Parsable Blog

Behavior-Based Safety Programs: Expert Advice

Anisha Padamshi

In our latest Connect & Learn episode, Parsable’s connected work expert and podcast host, Josh Santo, and global solutions consultant, Wolf-Ekkehard Hindrichs, discuss common inefficiencies that impact the performance of behavior-based safety (BBS) programs, and how mobile technology can help eliminate these inefficiencies to foster a culture of safety. 

Watch the full webinar here.

What is Behavior-Based Safety?

Let’s start off with a quick recap of what behavior-based safety is. It’s a method for improving health and safety in the workplace and is designed to influence employee actions toward safer outcomes – ideally preventing an accident or injury from occurring in the first place. Behavior-based safety is designed to minimize preventable injuries that are often caused by improper equipment, inadequate training or avoidable situations – the common solution here is properly training workers and providing them with the educational resources they need to reduce the risk of potential injuries. 

Common Inefficiencies Affecting Your Behavior-Based Safety Program

One of the most common problems in manufacturing is participation in behavior-based safety programs. Industry data demonstrates that employees who participate in behavior-based safety programs and coaching are less likely to sustain injuries. Despite this, companies still struggle to collect observations and drive participation for a couple of reasons:  

  • A lack of knowledge and/or the ability to do the observation itself. 
  • A lack of visibility for the observer as to how their organization is going to use the observations, or if they are using observations at all. Observers don’t want to invest their time in observations they think are going nowhere. 
  • Production pressure as safety often takes a back seat. While safety is incredibly important and something that teams need to address, the manufacturing floor can get hectic. Sometimes frontline workers are under pressure to focus solely on production, and safety gets pushed to the back. 
  • A lack of emphasis from leadership about the importance of behavior-based safety observation. 

Taking all of this into consideration, some of the most successful safety programs rely on a set number of observations coming from both leadership and designated observers. Companies should make the process less restrictive, by allowing all employees to submit an observation.

Required behavior-based safety observations and a lack of rewards recognition are factors that lead to low participation, which can affect the next common problem, accuracy and clarity. One such common problem is pencil whipping, which consistently pops up when a behavior-based safety observation is documented. Relying on someone to transcribe information onto a piece of a paper or into an Excel spreadsheet often leads to gaps in information and incomplete data captured. You guessed it, that leads safety managers to question the accuracy and clarity of the observation and data collected. 

If your manufacturing company has a safety program and insists that there are no behavior-based safety issues, you might want to take a closer look for any inefficiencies before it’s too late.

The Importance of Clean Data in Your Behavior-Based Safety Program

Learning from behavior problems relies on data collection, numbers-backed insights and meticulous tracking. If your manufacturing organization is still completing safety observations on paper or relying on an inefficient filing system, then you’re not helping create a culture of safety.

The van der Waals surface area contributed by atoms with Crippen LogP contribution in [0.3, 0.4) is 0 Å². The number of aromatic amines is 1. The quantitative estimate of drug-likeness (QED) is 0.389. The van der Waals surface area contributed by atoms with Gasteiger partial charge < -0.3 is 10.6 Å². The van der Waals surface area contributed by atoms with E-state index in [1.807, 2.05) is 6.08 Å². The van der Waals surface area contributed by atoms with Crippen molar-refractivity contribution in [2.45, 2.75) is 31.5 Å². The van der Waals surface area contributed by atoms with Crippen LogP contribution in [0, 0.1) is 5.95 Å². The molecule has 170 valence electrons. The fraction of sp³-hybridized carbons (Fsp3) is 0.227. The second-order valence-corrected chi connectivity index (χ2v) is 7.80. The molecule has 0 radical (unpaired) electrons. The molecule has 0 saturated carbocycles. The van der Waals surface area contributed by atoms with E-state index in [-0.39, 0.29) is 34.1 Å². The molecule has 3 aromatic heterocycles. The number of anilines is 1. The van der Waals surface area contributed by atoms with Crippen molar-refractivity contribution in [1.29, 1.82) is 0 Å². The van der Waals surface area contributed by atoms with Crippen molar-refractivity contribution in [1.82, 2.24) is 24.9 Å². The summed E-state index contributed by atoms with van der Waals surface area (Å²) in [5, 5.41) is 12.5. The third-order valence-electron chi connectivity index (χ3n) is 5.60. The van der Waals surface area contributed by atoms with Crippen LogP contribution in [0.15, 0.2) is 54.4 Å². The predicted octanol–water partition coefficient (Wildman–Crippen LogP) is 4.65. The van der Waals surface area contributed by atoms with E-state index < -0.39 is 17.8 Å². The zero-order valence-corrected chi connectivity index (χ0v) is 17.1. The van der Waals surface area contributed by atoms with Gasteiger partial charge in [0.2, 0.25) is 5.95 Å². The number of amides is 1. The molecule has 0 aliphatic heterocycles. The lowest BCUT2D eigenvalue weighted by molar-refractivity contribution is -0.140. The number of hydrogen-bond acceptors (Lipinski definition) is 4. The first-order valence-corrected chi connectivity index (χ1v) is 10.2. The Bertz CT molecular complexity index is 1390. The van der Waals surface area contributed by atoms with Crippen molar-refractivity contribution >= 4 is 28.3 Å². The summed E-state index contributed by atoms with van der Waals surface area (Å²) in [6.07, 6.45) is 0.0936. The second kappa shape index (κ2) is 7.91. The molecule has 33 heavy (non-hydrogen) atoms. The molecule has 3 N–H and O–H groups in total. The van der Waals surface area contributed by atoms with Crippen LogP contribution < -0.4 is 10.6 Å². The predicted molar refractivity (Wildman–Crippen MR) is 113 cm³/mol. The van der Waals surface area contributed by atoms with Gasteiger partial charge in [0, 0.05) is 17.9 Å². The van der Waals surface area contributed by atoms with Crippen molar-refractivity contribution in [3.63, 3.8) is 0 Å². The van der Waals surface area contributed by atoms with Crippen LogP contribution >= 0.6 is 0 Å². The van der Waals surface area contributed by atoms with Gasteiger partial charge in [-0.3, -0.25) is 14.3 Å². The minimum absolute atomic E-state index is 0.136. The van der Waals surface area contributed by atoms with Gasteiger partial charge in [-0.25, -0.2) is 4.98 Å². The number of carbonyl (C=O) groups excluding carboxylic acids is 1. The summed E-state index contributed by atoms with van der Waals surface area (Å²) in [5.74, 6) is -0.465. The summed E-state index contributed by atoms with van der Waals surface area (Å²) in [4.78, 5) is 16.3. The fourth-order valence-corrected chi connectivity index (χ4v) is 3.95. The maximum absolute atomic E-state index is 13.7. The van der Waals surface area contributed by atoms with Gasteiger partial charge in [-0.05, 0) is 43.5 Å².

Imagine the implications of not being able to read someone’s handwriting and trying to enter that information into Excel or your system of record. This can lead to poor data quality or perhaps no data gets recorded at all. 

Without accurate data, you can’t identify trends or leading indicators, which will impact how quickly your team can implement corrective actions. The longer it takes to get data, analyze it and derive insights from it, the longer it’s going to take to identify problems and take any potential corrective next steps. 

When activities require human workers to perform them, digital tools can help eliminate any loss in information, improve accuracy and clarity, and increase overall effectiveness and safety.

How Digital Tools Can Improve to Your Program

When you use modern technology, like a mobile app, to help with behavior-based safety programs that’s how you can really increase participation. Why is that? Because you’re able to eliminate some of the barriers of reporting the observation by giving your team technology in the palm of their hands, like digital forms, tablets or mobile phones.  

It’s not good enough to simply capture data points on what was reported, but what can you do with that data to take it to the next level. That’s where Connected Worker® by Parasable comes into play. It allows you to comprehensively document what was observed through rich media with photos and videos, so when you need to respond to an initiative or training program you have access to as much information as possible. 

Start collecting data in real-time. Connected Worker not only makes it easy to capture data, but it also allows you to share your data to dashboards that allow workers to react quickly to trending behaviors or you can send alerts to notify workers to immediately take action when an incident is reported. Digital tools can help strengthen your behavior-based safety programs by providing as much accurate information as possible, resulting in even fool-proof data.

If you’re interested in learning more about how Connected Worker by Parsable can help improve your behavior-based safety programs, check out our webinar for more detail.